Duke's assistant coach Al Brown decided to salute The Cosby Show with a number straight out of Bill Cosby's closet.

Murray State is finding itself outmuscled in the first half, down 22-8. The Racers have had plenty of open shots on Duke's stifling defense, but few of those shots could fall.

Day 3: Game Day

Duke's mascot, the Blue Devil, wants to know, 'Who's Murray State?'

Leaving the team hotel, the air was thick with anticipation and tension. As the Murray State women's basketball team loaded the bus to head to its first appearance in the NCAA Tournament, the Racer Band and cheerleaders sent them off with music and pom-poms.

The daughter of MSU athletic director Alan Ward added some excitement when she ran shrieking back to her room in terror at the sight of MSU equine mascot, Dunker. She's afraid of all mascots, Ward said. That's why the family sits at the top of the stands at all games — to be as far from the cheering bunches of fake fur as they can.

Traveling, the bus TVs were off, no radios and riders were quiet and focused.

The Duke Blue Devils were waiting at the Comcast Center for the 6 p.m. (CDT) game, and the Racers were in game mode.


The team met a mostly empty arena, since it was cleared for the second round of Sunday's games. The team quickly headed to the floor to stretch and warm up and the bands quickly took up their posts.

As the officials let the fans in for the game, it was easy to see Duke brought the most fans. But the 30 or so Racer fans already in attendance were bolstered by a sea of red. Maryland fans, who watched their team to victory over Coppin State just an hour before, stayed to cheer on Racers. No Dookies for the Terps, who are Atlantic Coast Conference rivals.

Methinks the Terp fans could make or break the game....

Check back for updates through the game as I have time. The NCAA mandates no more than five updates a game for bloggers, just to let you know.

'A Time to Shine'

In preparing for the post season, including the Ohio Valley Conference Tournament, Murray State guard Mallory Luckett wrote 'A Time to Shine' as a way to inspire the Racer women's basketball team. This is the video the women's basketball staff created to show before the NCAA Tournament selection show.

'A Time to Shine' is performed by members of the team.

Saturday, March 22, 2008

Day 2: Practice at the Comcast Center

Click here to watch a quick video of the Murray State women's basketball team in practice at the Comcast Center.

Day 2: Sightseeing

When getting off the team bus to explore the National Historic Seaport of Baltimore, Murray State assistant coach Carlai Moore instructed players to meet the bus on Light Street to leave by 1 p.m.

The bus only had to wait for three scragglers and left to go back to the team hotel by 1:05. Not bad.

An hour and a half was all we got in Baltimore, but it was still enough to walk around and take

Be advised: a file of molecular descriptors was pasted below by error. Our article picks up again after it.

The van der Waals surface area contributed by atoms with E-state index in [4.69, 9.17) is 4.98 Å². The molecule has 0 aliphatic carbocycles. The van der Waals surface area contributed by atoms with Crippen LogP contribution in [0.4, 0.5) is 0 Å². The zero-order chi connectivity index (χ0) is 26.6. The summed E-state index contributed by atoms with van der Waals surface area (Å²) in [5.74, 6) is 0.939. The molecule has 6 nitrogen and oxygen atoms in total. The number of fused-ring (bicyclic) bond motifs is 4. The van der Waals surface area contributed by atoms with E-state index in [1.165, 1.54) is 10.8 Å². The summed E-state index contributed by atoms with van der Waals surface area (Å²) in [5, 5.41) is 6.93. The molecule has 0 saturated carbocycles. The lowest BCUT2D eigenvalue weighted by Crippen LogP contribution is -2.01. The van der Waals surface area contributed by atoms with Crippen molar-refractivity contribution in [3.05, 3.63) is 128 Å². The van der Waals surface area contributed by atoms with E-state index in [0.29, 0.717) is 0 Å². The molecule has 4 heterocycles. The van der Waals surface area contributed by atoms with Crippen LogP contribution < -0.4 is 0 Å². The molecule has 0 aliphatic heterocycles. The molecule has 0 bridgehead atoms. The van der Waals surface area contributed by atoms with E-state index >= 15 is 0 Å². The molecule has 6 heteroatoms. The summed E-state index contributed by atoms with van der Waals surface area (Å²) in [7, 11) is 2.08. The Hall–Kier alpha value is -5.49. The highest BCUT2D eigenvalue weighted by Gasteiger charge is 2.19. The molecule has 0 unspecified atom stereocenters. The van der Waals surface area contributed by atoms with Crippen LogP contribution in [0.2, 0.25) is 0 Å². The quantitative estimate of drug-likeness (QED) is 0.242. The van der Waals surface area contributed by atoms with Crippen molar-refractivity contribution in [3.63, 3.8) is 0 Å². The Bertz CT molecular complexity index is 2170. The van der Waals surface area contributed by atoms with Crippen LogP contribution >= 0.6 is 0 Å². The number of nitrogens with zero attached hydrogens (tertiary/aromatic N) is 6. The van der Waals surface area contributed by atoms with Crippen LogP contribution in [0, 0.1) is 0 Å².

plenty of photos. We tried to eat at The Cheesecake Factory and ESPN Zone, but since Baltimore was experiencing plenty of March Madness traffic, the waits were too long. So I bought souvenirs at ESPN Zone and dined delectably at Panera Bread (which Paducah should get, pronto).
Northeastern crab cakes were no where to be found in fast food form.

While walking on the pier, a gull also decided to splay on me. For those not familiar with bird terminology, "to splay" means a bird released its excrement, which landed on my camera and pant leg while flying above me. 

Check back later tonight after I attend the team press conference and open practice at the Comcast Center later this afternoon.

Friday, March 21, 2008

Day 1: Travel Day

*Photo: The Racer Band and cheerleaders load the charter plane on their way to Maryland at Barkley Regional Airport in Paducah, Ky. on Friday afternoon.

The Murray State women's basketball entourage left campus at about 2 p.m. Friday to head to College Park, Md., where they will play Duke on Sunday in the first round of the women's NCAA Tournament.

I had the opportunity to travel with the entourage, and will until the journey is over.

Some musings from the day:

- Filtering a pep band, cheerleaders, support staff, media and entire basketball team through Barkley Regional Airport in Paducah, Ky., went surprisingly well.

- Well-wishers who couldn't make the trip to the East Coast waved from behind the fences at Barkley Regional at the plane taxied off.

- Takeoff in Paducah's high winds was memorable, especially for first-time flyers. The group collectively yelled as the plane seemed to "drop" when it hit a hard wind gust. 

- Box stores and strip malls are easily recognized even from hundreds of feet in the air thanks to massive amounts of neon signs (think Hardees and Big Lots).

- Sunsets look most impressive above the horizon line.

- According to a gaming magazine tucked into the seat in front of me, all gambling winnings should be declared to the IRS. No exceptions.

- Pace Airlines offers real-size bags of Pepperidge Farm Goldfish snacks, rather than a mini bag of five pretzels other commercial airlines offer.

- Maryland in the dark looks a lot like everywhere else in the dark. 

Saturday morning will entail a visit to nearby Washington D.C., for the band and cheerleaders. The Racer women's basketball team will head to more-nearby Baltimore for less sight-seeing. The afternoon holds a press conference with the teams and open practices at the Comcast Center in College Park, Md.

Check back this weekend for more updates. The more I experience, the more I will share.